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Terns

Reports
Photographer: Carl Reavey
Photographer: Carl Reavey

The majestic Gannets with their six foot wing span are a familiar sight plunging into the sea around the coast.

Another group of birds which plunge into the sea in pursuit of fish are the Terns.  These dainty looking gulls with their forked tails hunt close to the shore.  They are some times referred to as Sea Swallows.

There are three types regularly on Arran.  This year, Sandwich Terns have been recorded in numbers. There have been a small number of sightings of Arctic Tern, but there have been none of Common Terns.


Sandwich Terns are a little larger than the other two with long wings and short forked tail.  They have black legs with a black bill with a yellow tip.  Their black crown can often look shaggy.  They fly with strong deep wing beats.

The Common and Arctic Terns are very alike.  They both fly with shallow, graceful almost buoyant style. They are hard to tell apart so much so that some people take a bit of both names and refer to them as “Comic” Tern.  It is easier to tell them apart when they have landed.  The Common Tern has red legs and a red bill with a black tip. ( See illustrations)  The Arctic has shorter red legs and a completely red bill.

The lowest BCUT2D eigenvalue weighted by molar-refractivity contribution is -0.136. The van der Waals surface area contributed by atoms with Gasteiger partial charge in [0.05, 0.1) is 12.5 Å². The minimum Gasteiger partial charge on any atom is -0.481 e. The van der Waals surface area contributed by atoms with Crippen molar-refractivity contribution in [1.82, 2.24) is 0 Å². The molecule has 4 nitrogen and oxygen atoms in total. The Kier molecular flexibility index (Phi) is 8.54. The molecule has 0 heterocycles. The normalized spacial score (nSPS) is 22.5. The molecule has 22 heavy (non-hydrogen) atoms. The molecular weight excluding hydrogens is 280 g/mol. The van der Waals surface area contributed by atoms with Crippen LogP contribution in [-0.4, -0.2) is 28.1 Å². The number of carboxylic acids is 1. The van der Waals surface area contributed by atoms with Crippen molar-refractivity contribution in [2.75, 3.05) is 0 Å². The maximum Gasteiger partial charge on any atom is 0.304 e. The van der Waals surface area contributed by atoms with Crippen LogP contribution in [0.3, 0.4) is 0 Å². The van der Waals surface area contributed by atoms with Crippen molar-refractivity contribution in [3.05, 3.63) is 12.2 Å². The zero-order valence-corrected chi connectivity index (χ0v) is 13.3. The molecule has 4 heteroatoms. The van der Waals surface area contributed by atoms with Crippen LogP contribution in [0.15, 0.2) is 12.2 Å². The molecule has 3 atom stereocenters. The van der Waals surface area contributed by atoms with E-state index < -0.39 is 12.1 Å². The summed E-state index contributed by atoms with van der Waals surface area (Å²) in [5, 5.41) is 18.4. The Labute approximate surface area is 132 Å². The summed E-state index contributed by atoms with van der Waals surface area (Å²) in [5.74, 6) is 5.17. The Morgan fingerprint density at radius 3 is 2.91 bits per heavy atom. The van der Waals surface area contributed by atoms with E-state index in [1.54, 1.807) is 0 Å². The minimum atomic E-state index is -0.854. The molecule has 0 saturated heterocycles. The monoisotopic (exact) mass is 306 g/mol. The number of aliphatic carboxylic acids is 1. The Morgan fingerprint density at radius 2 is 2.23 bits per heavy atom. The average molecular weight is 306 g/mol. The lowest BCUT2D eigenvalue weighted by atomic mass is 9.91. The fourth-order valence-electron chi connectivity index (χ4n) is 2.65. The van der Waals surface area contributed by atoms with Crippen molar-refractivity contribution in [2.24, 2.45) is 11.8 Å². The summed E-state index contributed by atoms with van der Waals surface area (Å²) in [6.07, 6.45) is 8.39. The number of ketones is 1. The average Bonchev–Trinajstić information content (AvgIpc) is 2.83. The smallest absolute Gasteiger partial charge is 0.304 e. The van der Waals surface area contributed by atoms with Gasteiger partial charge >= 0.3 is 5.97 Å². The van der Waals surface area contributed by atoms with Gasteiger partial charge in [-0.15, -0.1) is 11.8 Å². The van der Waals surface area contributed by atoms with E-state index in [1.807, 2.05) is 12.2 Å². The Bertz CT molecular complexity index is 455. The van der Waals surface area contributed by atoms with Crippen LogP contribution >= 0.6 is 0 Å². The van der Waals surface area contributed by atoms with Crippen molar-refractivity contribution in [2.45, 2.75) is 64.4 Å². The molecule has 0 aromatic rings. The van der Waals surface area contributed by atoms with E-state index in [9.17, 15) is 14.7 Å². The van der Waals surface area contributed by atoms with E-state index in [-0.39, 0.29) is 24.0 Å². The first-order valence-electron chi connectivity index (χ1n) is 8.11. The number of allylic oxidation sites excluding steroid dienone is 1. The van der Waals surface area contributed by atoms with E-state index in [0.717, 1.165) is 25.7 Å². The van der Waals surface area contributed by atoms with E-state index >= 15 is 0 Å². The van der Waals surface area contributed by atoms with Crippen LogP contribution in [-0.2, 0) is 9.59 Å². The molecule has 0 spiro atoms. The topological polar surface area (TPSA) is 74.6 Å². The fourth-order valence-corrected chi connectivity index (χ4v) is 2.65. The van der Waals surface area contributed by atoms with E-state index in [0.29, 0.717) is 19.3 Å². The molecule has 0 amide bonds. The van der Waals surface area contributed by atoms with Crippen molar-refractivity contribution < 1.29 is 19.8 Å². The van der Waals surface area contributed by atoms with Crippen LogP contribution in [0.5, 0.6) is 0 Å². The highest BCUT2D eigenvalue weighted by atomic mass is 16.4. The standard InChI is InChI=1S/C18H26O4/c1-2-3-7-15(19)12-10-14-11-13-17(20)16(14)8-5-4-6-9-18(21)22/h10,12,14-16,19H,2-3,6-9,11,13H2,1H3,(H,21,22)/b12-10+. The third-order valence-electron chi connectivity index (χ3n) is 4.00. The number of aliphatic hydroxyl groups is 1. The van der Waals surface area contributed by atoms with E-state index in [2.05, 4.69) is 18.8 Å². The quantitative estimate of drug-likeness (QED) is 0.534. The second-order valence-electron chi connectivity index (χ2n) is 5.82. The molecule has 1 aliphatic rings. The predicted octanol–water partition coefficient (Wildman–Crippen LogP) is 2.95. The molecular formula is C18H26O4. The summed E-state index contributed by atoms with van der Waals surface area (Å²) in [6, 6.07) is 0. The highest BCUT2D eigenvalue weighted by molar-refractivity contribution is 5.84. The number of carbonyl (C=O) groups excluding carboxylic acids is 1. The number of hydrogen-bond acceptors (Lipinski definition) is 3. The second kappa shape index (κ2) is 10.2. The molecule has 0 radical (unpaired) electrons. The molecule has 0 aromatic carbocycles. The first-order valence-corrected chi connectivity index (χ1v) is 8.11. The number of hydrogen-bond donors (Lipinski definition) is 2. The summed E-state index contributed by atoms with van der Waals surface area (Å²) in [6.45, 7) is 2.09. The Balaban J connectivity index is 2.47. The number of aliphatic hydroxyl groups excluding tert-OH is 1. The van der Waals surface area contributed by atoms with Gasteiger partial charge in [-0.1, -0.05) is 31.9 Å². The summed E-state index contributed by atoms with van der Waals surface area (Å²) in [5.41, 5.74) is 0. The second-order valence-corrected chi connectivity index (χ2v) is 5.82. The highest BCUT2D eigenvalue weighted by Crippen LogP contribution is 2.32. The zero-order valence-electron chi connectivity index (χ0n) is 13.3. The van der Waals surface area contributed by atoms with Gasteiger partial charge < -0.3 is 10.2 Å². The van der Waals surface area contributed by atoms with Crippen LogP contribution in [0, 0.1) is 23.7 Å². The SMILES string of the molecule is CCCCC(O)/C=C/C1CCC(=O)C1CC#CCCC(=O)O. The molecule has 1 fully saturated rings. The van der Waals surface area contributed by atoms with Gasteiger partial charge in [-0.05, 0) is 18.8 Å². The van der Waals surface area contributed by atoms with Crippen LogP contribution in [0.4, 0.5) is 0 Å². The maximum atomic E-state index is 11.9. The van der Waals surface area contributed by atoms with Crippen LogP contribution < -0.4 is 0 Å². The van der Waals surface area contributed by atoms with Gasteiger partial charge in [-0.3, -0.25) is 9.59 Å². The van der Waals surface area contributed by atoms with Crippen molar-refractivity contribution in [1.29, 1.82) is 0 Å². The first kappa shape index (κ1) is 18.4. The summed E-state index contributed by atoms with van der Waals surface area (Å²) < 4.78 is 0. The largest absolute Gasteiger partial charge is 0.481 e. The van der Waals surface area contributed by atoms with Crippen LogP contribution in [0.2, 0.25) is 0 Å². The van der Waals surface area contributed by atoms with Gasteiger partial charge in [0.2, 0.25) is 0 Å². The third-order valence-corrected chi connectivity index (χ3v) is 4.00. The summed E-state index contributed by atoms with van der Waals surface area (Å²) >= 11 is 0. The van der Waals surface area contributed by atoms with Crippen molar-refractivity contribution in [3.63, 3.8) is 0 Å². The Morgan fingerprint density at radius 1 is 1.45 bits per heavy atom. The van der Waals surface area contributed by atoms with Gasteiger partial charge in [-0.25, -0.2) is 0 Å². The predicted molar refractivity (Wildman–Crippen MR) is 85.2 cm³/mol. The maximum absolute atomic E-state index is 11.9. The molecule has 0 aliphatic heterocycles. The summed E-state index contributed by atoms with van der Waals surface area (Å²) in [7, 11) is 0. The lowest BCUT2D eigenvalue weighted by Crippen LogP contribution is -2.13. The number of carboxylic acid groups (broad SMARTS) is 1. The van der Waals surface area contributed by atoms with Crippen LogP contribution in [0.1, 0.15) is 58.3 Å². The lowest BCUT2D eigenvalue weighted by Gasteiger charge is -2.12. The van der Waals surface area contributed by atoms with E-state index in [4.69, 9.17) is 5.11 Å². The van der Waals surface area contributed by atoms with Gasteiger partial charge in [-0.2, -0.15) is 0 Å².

These birds are no comics.  Both have very lengthy migrations, with the Arctic Terns spending our winter in among the pack ice of the Antarctic and returning to the northern hemisphere in our summer to breed as far
north as the Arctic Circle.  This is said to be the longest migration of all bird species.

The next time you see them, think of their annual journey.

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